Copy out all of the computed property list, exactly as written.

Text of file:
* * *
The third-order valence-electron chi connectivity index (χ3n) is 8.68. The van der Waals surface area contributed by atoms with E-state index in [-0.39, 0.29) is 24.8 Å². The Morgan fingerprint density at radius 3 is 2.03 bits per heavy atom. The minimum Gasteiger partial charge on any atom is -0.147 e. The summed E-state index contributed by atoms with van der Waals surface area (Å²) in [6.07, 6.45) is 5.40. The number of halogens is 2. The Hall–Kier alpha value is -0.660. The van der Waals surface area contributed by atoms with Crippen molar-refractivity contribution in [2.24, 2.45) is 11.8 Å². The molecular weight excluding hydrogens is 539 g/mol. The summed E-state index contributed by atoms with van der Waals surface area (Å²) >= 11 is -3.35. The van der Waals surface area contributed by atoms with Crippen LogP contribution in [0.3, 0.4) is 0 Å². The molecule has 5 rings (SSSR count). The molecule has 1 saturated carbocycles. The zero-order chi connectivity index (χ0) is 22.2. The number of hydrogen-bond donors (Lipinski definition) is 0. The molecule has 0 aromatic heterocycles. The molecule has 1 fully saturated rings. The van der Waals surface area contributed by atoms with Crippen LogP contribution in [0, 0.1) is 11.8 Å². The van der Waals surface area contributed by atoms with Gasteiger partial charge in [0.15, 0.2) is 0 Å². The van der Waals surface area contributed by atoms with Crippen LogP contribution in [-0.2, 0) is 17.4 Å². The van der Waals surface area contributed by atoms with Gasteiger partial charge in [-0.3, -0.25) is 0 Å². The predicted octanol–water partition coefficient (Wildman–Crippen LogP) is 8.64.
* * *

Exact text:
The third-order valence-electron chi connectivity index (χ3n) is 8.68. The van der Waals surface area contributed by atoms with E-state index in [-0.39, 0.29) is 24.8 Å². The Morgan fingerprint density at radius 3 is 2.03 bits per heavy atom. The minimum Gasteiger partial charge on any atom is -0.147 e. The summed E-state index contributed by atoms with van der Waals surface area (Å²) in [6.07, 6.45) is 5.40. The number of halogens is 2. The Hall–Kier alpha value is -0.660. The van der Waals surface area contributed by atoms with Crippen molar-refractivity contribution in [2.24, 2.45) is 11.8 Å². The molecular weight excluding hydrogens is 539 g/mol. The summed E-state index contributed by atoms with van der Waals surface area (Å²) >= 11 is -3.35. The van der Waals surface area contributed by atoms with Crippen LogP contribution in [0.3, 0.4) is 0 Å². The molecule has 5 rings (SSSR count). The molecule has 1 saturated carbocycles. The zero-order chi connectivity index (χ0) is 22.2. The number of hydrogen-bond donors (Lipinski definition) is 0. The molecule has 0 aromatic heterocycles. The molecule has 1 fully saturated rings. The van der Waals surface area contributed by atoms with Crippen LogP contribution in [0, 0.1) is 11.8 Å². The van der Waals surface area contributed by atoms with Gasteiger partial charge in [0.15, 0.2) is 0 Å². The van der Waals surface area contributed by atoms with Crippen LogP contribution in [-0.2, 0) is 17.4 Å². The van der Waals surface area contributed by atoms with Gasteiger partial charge in [-0.3, -0.25) is 0 Å². The predicted octanol–water partition coefficient (Wildman–Crippen LogP) is 8.64.